At first, LaForge thought he could do a made-for-TV event with a thousand fans in Lake Louise. But he consulted some engineers and was told that 1,000 people were sitting on bleachers at the bottom of the lake.

Not a good idea. And it is not profitable.

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Fans during the Heritage Classic at Commonwealth Stadium in Edmonton on November 22, 2003. (Jeff Vinick/Getty Images)

Wanting to lend support to his idea, LaForge turned to Oilers general manager Kevin Lowe and asked to meet with Wayne Gretzky, hoping his support could tip the negotiating scales in the Oilers’ favor.

“Wayne happened to be shooting a commercial one day in Edmonton. I made my vote: away game, Oilers against someone. And Wayne said: ‘Sure, I like the idea. What do you want us to do?’ I said, ‘I’m going to use your name first. If someone calls you, I want to say you’re inside.’ We don’t do anything to anyone.

“I had no idea how powerful the Wayne name was until you actually used it. That got the ball rolling.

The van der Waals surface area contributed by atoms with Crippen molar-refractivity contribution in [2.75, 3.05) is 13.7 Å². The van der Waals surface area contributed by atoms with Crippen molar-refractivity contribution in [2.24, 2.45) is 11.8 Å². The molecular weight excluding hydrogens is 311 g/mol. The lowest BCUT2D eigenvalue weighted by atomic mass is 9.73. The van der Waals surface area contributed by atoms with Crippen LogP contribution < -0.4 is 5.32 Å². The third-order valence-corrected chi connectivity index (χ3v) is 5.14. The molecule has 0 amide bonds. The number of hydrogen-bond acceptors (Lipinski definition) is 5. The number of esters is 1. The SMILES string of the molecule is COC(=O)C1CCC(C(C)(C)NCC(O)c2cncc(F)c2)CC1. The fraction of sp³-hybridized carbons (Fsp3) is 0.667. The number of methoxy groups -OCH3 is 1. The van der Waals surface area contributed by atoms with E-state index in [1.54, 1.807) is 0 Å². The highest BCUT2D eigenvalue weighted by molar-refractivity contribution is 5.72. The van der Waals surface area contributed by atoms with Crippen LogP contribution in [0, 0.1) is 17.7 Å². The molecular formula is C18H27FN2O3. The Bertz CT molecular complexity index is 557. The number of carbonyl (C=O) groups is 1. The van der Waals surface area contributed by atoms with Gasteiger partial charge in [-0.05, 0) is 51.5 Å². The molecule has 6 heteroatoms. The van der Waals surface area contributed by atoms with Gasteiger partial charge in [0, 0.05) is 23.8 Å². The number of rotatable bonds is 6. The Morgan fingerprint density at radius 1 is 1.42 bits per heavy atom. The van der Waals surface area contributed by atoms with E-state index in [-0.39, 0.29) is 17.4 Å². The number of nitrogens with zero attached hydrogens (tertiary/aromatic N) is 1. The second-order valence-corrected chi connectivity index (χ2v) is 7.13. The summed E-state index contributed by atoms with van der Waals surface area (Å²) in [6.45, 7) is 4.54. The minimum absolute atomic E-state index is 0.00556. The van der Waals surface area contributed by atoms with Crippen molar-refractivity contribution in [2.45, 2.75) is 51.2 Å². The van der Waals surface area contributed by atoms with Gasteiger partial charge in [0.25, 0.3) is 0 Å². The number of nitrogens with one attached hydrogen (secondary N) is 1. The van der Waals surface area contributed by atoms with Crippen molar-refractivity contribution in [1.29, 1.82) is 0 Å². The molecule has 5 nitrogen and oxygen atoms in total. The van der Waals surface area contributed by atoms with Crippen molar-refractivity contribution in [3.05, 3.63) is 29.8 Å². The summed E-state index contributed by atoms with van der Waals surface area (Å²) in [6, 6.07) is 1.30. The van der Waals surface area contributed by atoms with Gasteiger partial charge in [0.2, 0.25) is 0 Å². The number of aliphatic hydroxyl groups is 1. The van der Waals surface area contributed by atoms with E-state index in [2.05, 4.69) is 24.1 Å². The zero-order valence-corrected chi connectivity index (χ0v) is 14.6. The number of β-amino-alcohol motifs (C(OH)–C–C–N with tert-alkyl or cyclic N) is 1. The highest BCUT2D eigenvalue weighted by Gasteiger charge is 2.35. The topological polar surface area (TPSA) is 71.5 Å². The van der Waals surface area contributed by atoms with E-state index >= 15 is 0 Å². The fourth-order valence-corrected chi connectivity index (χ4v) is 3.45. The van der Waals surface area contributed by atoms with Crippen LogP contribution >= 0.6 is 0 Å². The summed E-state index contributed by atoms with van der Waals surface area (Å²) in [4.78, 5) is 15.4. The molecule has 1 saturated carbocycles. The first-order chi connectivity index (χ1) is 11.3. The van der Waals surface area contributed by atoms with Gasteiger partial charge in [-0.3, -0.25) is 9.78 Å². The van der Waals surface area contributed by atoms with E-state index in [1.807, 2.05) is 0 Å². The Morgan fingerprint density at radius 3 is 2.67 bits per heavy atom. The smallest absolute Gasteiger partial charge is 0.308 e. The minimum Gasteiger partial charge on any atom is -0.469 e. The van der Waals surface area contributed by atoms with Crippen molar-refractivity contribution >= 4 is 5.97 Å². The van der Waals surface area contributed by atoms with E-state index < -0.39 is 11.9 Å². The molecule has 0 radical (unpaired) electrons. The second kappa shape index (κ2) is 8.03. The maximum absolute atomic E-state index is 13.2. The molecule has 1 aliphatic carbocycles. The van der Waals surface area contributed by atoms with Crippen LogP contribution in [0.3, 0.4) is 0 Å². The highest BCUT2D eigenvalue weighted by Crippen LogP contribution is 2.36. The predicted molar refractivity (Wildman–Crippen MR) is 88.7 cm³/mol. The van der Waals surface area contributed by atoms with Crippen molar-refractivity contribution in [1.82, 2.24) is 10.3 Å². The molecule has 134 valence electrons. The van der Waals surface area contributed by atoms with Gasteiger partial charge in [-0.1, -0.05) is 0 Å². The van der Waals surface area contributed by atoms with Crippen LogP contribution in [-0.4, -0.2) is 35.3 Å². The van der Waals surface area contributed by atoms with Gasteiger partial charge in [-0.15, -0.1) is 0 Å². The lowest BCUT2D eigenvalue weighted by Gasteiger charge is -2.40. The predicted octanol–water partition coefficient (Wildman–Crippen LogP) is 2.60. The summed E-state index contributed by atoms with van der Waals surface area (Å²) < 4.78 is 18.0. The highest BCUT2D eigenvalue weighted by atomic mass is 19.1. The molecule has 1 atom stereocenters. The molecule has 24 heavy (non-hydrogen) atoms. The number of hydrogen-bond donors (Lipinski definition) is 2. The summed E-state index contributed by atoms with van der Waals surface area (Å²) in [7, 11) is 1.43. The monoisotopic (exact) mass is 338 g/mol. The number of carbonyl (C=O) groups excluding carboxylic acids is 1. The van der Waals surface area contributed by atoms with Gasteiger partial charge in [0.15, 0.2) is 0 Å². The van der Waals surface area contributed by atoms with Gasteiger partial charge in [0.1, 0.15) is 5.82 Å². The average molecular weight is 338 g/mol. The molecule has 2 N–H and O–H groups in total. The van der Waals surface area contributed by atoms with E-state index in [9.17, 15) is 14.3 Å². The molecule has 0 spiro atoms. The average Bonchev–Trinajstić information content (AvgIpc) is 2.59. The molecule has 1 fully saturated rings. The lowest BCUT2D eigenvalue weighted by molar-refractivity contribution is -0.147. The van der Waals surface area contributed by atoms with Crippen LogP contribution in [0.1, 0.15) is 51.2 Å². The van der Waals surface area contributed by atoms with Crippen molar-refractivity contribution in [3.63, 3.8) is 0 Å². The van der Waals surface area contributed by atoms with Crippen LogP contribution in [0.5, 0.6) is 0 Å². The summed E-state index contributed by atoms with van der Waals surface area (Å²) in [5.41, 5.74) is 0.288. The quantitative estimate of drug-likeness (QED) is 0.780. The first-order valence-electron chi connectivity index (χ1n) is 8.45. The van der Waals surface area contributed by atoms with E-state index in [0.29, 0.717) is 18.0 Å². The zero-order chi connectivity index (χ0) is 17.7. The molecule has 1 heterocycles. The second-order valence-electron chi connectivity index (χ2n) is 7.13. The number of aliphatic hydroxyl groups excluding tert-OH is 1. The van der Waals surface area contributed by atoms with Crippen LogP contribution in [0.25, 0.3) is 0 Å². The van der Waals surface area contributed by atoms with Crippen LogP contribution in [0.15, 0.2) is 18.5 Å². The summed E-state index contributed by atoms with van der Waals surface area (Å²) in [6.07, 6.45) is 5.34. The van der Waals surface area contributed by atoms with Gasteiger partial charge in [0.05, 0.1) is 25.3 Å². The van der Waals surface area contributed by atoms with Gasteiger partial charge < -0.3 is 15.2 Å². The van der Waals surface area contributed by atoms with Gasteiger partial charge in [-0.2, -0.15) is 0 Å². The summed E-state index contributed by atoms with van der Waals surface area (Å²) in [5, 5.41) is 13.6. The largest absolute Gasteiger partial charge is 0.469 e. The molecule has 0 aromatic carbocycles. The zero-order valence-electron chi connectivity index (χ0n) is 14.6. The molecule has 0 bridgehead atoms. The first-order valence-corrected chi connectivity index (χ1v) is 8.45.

From there, LaForge set up a meeting with the commissioner to see if the league could get in the way. Bettman says he needs permission to use league-registered trademarks and doesn’t want any competing sponsorship issues. They also needed to get “Hockey Night in Canada” on board and make the PA agree.

The latter was not necessarily guaranteed at this sensitive time for a new collective bargaining agreement, which was not good.

Goodenough thought the players would have fun, but wondered about the potential injuries on outdoor ice. But the big hangup doesn’t like to cooperate with the league at those times.

Next was going back to the Oilers’ 36 owners with a financial approach and making sure that building an NHL-sized hockey rink inside a football stadium would actually work.

Once they settled on a place at the Commonwealth Stadium, the next step was to decide on an opponent. His first question was the Rangers because, according to LaForge, that would bring a lot of American media attention. They gave him a flat “no”.

“(Glen Sater) almost hung up on me before I said hello,” LaForge said. “So, I called the Maple Leafs. They weren’t interested either. But the Canadians had an active alumni group and were interested. … Our owners boarded and we left.

Once the Oilers announced plans for the outdoor game, they promised to give every season-ticket holder the option to buy a pair of tickets and open a global lottery to distribute the rest — and then hold a collective organizational breath to see what the response might be. .